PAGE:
Downtown businesses asked to pick up tab for parking

Armando Ortego, Bowling Green, uses the parking kiosk in downtown lot.

By JAN LARSON McLAUGHLIN

BG Independent News

 

Bowling Green leaders have two months to solve downtown parking issues until their time expires. When the time is up, the cost of parking meters will double in the downtown area if a solution isn’t found.

On Tuesday evening, Bowling Green City Council Committee of the Whole listened to a proposal for sharing the costs of parking downtown.

This proposal – unlike the initial idea to double meter costs to 50 cents an hour – suggests that all parking meters and kiosks be pulled out, and downtown property and business owners be assessed for parking costs.

The problem is that the city isn’t making enough from its downtown parking meters to pay for repaving the lots and enforcing parking rules. But the fear is that doubling parking costs will discourage customers from patronizing downtown businesses.

The city’s downtown lots – with their 600-plus parking spaces – are struggling due to flat revenue, increasing costs and aging infrastructure. So the options suggested last month included increasing the parking revenue, sharing the costs of maintaining the parking lots, or getting rid of some of the expenses.

Other Ohio college communities such as Kent and Oxford charge up to $1 an hour for parking. Toledo charges at least 50 cents per hour. However, no parking meters are used in Perrysburg, Defiance, Waterville, Findlay or Maumee.

Tuesday on City Council’s agenda was the third reading of an ordinance increasing the parking rates. Council agreed to table that ordinance to give a task force time to discuss other options. Council President Mike Aspacher suggested that the task force include downtown property owners and business owners.

“It’s a critically important component in the success of our community,” Aspacher said.

Council member Greg Robinette stressed the need for the group to work quickly, since the parking kiosks in the lot behind Panera need to be updated by December if the city continues to use the kiosks there.

“I’d like to force us to move the process along,” Robinette said, suggesting that the task force be limited to two months.

“Time is ticking,” said council member John Zanfardino.

The city also needs to repave downtown parking lots 1, 3 and 4. That is estimated to cost $400,000. Under a shared cost program, the downtown property owners would be assessed based on their front footage and the benefits to their parcels. The average property owner would pay $220 a year for 20 years. The lowest amount charged would be $30 a year. The highest – to the owner of multiple properties – would be $2,000 a year.

Those assessments would generate about $20,000 a year.

The concept of the downtown property owners picking up the tab for parking expenses was not supported by the landowners during a meeting earlier this year. However, the business owners attending the last council meeting stated they would be willing to share in the expenses if it meant customers wouldn’t have to pay for parking.

Aspacher and council members Bruce Jeffers and Sandy Rowland stressed the need for business owners to be included in the conversations – not just the property owners.

“We need to make sure they are both on the same page,” Aspacher said.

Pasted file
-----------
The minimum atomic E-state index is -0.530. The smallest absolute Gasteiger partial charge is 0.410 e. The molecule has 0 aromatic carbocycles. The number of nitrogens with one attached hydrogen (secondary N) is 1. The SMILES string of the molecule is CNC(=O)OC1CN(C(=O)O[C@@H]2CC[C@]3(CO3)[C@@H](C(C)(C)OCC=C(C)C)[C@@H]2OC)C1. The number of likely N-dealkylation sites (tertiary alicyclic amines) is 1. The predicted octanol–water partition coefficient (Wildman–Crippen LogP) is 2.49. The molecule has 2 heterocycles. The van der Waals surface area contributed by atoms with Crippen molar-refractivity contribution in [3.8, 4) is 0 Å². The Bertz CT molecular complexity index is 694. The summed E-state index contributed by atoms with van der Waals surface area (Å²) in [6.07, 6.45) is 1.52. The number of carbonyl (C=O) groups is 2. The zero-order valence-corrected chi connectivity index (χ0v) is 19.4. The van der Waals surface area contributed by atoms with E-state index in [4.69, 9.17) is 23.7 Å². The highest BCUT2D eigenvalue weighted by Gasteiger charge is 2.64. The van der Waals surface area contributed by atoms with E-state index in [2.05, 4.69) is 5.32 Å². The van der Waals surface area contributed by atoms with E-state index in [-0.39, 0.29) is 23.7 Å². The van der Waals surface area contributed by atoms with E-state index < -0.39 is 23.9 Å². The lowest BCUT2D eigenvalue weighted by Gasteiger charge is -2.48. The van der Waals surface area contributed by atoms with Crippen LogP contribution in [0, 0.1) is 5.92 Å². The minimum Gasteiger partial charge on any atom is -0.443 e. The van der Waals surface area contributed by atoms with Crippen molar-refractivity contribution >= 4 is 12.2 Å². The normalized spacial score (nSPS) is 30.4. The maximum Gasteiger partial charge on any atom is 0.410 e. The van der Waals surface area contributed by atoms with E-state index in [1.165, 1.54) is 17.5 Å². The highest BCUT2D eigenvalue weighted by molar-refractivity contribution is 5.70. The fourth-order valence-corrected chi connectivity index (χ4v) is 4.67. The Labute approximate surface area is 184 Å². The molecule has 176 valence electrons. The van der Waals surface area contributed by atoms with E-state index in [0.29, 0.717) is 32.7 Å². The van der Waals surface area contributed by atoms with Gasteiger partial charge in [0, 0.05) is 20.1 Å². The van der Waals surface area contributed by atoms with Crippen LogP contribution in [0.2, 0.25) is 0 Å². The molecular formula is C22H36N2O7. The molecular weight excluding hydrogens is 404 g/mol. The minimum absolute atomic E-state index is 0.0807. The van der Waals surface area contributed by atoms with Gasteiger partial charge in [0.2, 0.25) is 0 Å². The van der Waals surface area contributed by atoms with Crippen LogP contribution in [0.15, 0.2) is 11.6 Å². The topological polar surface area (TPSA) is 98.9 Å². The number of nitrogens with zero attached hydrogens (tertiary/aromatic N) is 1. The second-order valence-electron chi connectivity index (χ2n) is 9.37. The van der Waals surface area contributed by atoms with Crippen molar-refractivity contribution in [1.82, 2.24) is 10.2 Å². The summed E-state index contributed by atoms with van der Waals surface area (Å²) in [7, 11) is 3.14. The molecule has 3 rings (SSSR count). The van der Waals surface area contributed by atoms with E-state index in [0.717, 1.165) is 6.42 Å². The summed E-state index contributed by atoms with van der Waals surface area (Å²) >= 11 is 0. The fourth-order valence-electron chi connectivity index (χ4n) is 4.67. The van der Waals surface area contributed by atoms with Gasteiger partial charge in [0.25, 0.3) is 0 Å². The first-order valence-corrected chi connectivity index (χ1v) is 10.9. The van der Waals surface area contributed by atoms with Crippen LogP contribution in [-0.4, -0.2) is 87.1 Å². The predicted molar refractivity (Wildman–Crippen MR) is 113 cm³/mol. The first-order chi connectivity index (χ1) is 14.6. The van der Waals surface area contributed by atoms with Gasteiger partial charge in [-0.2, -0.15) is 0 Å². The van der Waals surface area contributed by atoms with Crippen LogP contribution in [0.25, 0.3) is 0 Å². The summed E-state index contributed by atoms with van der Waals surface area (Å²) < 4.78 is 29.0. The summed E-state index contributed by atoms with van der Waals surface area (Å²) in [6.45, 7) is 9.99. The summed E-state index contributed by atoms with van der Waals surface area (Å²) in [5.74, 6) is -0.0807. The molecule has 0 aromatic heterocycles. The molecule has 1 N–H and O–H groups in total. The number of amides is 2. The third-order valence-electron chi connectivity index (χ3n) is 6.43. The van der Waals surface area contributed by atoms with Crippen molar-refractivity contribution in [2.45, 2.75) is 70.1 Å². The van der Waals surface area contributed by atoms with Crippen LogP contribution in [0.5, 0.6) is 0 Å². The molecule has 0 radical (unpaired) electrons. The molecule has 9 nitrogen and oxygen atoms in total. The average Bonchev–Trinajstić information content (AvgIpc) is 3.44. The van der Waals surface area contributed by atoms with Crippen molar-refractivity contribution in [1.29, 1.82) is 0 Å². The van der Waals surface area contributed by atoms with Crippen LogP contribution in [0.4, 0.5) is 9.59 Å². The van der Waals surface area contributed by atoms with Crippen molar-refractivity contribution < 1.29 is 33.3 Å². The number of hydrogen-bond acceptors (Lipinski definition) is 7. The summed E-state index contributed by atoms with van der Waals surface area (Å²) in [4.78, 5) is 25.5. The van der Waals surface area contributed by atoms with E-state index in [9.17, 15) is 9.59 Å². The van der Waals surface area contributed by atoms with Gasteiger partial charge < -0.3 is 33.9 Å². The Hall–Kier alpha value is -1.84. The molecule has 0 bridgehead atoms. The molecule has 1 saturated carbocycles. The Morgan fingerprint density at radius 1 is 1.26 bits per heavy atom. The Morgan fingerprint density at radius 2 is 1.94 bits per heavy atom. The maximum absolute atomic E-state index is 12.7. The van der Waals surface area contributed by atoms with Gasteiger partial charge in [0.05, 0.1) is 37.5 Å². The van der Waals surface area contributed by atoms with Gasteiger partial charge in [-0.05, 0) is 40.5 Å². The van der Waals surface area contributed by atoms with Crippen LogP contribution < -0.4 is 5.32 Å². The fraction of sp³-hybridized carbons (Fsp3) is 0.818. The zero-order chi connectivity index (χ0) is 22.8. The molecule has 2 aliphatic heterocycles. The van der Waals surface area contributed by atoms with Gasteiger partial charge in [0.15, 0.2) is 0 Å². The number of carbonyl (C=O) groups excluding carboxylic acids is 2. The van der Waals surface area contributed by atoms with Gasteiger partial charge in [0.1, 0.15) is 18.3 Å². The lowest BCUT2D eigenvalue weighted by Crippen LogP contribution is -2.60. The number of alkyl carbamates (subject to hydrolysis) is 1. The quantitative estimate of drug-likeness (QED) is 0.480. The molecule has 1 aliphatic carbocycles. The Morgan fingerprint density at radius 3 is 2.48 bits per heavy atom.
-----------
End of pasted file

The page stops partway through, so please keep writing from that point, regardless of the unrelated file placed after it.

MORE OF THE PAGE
While parking would be free to motorists under this proposal, there would still be limits on the amount of time a parking spot can be used.

“Turnover in parking in the downtown is very important to business vibrancy,” said Municipal Administrator Lori Tretter.

Because of concerns about the current two-hour limit not being enough time to shop and dine in the downtown, the new proposal calls for a three-hour limit. It also suggests that the $5 parking fine be increased to $15 for those motorists who overstay their time.

“We want to work with our downtown partners on this,” Tretter said.

So the city would still need to employ its two parking technicians. In fact, the proposal suggests that the enforcement periods be expanded into the evenings and on weekends.

Tretter warned that some motorists will likely be confused by the fact that they don’t have to pay for parking, but that time limits are still enforced. The downtown parking lot with kiosks has 33 signs instructing motorists, “and we still hear from people all the time,” that they had no idea they had to pay for parking, Tretter said.

The benefits of getting rid of parking meters would be multi-faceted, Tretter said. It would be a marketing opportunity for downtown businesses, it would eliminate the need for meter or kiosk replacements, and it would mean the city would no longer have to pay property taxes on the parking lots since they would not be generating revenue. That alone will be an annual savings of about $35,000.

However, the elimination of parking meter revenue could have a negative impact on the city’s general fund, Tretter said.

The city currently sells 116 parking permits annually downtown for apartment tenants and businesses. It has not been decided how those will be handled.

Council member Bill Herald suggested that the city slow down and make sure it considers all of the possible parking options.

“It has a long-lasting and significant impact” on the city budget and downtown viability, he said.

But other council members felt some urgency, since the parking budget is already facing a deficit, and the need for kiosk updates is near.

Two years ago, the city attempted to move toward the newer trend of parking kiosks. While some like the change, others have difficulty using the kiosks and avoid that parking lot. Those kiosks cost $12,000 each.

“We hate to buy new kiosks if we go with shared costs of free parking,” Jeffers said.

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